As the director of community relations at the Newbury Film Series (NFS), I co-founded ReelVision, a youth filmmaking project for teens labeled at-risk in Boston. It was like starting my own company — I put my heart and soul into this community project. I created a partnership with the Art Institute of Boston (AIB), a prestigious art school next to Fenway Park. Through this partnership, ReelVision students earned pre-college credits while making their own films from start to finish which was huge for them. Reel Vision students were the first in their generation to step onto a college campus — imagine that. They made films that addressed their lives and concerns on topics like racism, violence, smoking, drugs, gangs, and privacy rights. Their films impacted thousands of community members and were distributed to national youth film festivals, local community access stations, and television channels.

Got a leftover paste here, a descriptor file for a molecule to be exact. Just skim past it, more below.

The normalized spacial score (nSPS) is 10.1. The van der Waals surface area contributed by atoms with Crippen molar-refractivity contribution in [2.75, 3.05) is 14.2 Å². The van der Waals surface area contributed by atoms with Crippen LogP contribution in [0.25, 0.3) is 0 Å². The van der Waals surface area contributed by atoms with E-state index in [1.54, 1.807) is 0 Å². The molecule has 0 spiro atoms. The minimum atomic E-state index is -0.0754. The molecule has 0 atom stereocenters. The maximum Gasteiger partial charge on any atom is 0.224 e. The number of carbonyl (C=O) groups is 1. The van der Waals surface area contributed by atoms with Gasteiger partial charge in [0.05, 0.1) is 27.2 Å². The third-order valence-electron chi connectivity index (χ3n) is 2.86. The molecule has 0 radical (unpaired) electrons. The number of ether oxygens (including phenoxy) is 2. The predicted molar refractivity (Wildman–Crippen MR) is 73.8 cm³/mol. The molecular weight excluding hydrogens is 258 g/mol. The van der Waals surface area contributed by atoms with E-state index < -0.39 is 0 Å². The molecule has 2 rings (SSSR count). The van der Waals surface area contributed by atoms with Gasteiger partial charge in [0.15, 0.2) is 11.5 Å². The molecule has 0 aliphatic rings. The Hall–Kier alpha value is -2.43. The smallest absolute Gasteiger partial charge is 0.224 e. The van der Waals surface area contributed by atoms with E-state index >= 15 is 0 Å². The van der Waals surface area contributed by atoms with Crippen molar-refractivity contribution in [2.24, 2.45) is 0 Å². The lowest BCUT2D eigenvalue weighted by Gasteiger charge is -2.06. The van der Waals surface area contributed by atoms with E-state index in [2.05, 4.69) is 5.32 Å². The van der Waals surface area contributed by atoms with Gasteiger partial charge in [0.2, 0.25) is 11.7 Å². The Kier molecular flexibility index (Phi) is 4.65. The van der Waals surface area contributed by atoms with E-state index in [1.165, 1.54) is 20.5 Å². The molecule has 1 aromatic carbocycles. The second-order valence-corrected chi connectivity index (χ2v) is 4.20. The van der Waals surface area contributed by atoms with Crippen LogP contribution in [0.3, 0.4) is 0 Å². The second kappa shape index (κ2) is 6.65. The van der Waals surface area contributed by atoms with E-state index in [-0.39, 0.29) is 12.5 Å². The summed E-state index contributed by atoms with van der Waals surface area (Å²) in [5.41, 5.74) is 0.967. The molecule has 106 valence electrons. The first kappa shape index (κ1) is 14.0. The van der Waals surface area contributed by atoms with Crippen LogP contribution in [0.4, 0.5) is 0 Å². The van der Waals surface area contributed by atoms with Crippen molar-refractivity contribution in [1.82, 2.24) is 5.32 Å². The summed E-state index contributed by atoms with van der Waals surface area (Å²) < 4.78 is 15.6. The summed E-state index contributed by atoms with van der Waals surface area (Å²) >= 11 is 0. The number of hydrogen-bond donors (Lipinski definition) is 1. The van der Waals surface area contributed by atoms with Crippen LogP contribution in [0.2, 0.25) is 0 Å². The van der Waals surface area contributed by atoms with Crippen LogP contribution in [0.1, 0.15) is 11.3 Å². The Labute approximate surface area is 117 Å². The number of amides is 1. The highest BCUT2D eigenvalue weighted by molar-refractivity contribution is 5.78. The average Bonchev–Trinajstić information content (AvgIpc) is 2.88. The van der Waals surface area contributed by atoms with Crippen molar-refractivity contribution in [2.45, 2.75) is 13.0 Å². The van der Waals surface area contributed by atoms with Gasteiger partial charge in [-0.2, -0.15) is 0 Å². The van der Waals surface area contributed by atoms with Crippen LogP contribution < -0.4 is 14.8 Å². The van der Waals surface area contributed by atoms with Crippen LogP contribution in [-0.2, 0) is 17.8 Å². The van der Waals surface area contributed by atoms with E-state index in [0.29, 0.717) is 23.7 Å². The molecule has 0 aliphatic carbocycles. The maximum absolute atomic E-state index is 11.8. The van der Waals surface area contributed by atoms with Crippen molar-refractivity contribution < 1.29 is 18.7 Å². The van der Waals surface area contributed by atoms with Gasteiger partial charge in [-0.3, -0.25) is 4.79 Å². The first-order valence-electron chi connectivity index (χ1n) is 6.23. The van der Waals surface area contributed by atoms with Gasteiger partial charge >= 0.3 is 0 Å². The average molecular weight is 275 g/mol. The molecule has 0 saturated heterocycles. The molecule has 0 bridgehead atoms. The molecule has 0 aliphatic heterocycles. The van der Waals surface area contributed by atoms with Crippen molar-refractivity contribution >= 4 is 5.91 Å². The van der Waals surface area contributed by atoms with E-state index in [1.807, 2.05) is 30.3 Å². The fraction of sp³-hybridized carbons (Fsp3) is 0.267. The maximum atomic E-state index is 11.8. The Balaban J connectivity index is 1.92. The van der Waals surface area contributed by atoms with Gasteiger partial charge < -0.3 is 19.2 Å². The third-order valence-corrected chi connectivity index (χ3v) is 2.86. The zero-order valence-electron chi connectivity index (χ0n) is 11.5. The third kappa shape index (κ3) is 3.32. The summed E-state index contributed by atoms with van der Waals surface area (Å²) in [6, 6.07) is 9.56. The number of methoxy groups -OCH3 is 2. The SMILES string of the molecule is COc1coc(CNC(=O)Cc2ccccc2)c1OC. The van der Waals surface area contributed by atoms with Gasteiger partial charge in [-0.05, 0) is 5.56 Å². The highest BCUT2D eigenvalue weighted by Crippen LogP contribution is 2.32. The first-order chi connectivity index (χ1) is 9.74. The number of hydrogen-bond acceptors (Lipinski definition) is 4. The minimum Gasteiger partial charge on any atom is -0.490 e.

To help pay for the program, I cowrote a grant and was awarded $5,000 from the Foley Hoag Foundation. This grant felt like $5 million to me, because it was going to get ReelVision off the ground. And it did. With our advisory board, we raised the additional funding for all Reel Vision students to attend for free.